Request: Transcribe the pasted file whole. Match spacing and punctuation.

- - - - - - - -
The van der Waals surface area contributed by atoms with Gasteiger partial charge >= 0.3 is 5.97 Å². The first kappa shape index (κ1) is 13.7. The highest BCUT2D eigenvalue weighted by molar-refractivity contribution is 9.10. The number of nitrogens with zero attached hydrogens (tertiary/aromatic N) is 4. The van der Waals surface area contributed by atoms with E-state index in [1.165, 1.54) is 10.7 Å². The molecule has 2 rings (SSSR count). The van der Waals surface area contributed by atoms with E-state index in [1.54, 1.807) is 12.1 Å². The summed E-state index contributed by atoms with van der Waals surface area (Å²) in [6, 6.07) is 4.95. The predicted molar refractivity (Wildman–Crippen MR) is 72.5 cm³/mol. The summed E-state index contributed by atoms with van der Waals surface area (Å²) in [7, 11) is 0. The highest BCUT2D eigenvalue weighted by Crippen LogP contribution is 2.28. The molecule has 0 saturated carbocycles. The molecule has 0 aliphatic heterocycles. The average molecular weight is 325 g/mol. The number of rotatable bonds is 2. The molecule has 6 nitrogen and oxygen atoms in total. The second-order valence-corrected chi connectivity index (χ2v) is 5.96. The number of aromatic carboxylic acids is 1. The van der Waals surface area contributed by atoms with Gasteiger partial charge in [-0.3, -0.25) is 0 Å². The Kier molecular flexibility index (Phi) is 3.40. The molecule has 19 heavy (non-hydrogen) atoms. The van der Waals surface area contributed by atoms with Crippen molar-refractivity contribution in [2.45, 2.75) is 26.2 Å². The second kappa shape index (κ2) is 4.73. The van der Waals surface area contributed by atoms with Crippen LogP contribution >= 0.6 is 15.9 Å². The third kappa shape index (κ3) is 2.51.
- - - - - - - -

The van der Waals surface area contributed by atoms with Gasteiger partial charge >= 0.3 is 5.97 Å². The first kappa shape index (κ1) is 13.7. The highest BCUT2D eigenvalue weighted by molar-refractivity contribution is 9.10. The number of nitrogens with zero attached hydrogens (tertiary/aromatic N) is 4. The van der Waals surface area contributed by atoms with E-state index in [1.165, 1.54) is 10.7 Å². The molecule has 2 rings (SSSR count). The van der Waals surface area contributed by atoms with E-state index in [1.54, 1.807) is 12.1 Å². The summed E-state index contributed by atoms with van der Waals surface area (Å²) in [6, 6.07) is 4.95. The predicted molar refractivity (Wildman–Crippen MR) is 72.5 cm³/mol. The summed E-state index contributed by atoms with van der Waals surface area (Å²) in [7, 11) is 0. The highest BCUT2D eigenvalue weighted by Crippen LogP contribution is 2.28. The molecule has 0 saturated carbocycles. The molecule has 0 aliphatic heterocycles. The average molecular weight is 325 g/mol. The number of rotatable bonds is 2. The molecule has 6 nitrogen and oxygen atoms in total. The second-order valence-corrected chi connectivity index (χ2v) is 5.96. The number of aromatic carboxylic acids is 1. The van der Waals surface area contributed by atoms with Gasteiger partial charge in [-0.3, -0.25) is 0 Å². The Kier molecular flexibility index (Phi) is 3.40. The molecule has 19 heavy (non-hydrogen) atoms. The van der Waals surface area contributed by atoms with Crippen molar-refractivity contribution in [2.45, 2.75) is 26.2 Å². The second kappa shape index (κ2) is 4.73. The van der Waals surface area contributed by atoms with Crippen LogP contribution >= 0.6 is 15.9 Å². The third kappa shape index (κ3) is 2.51.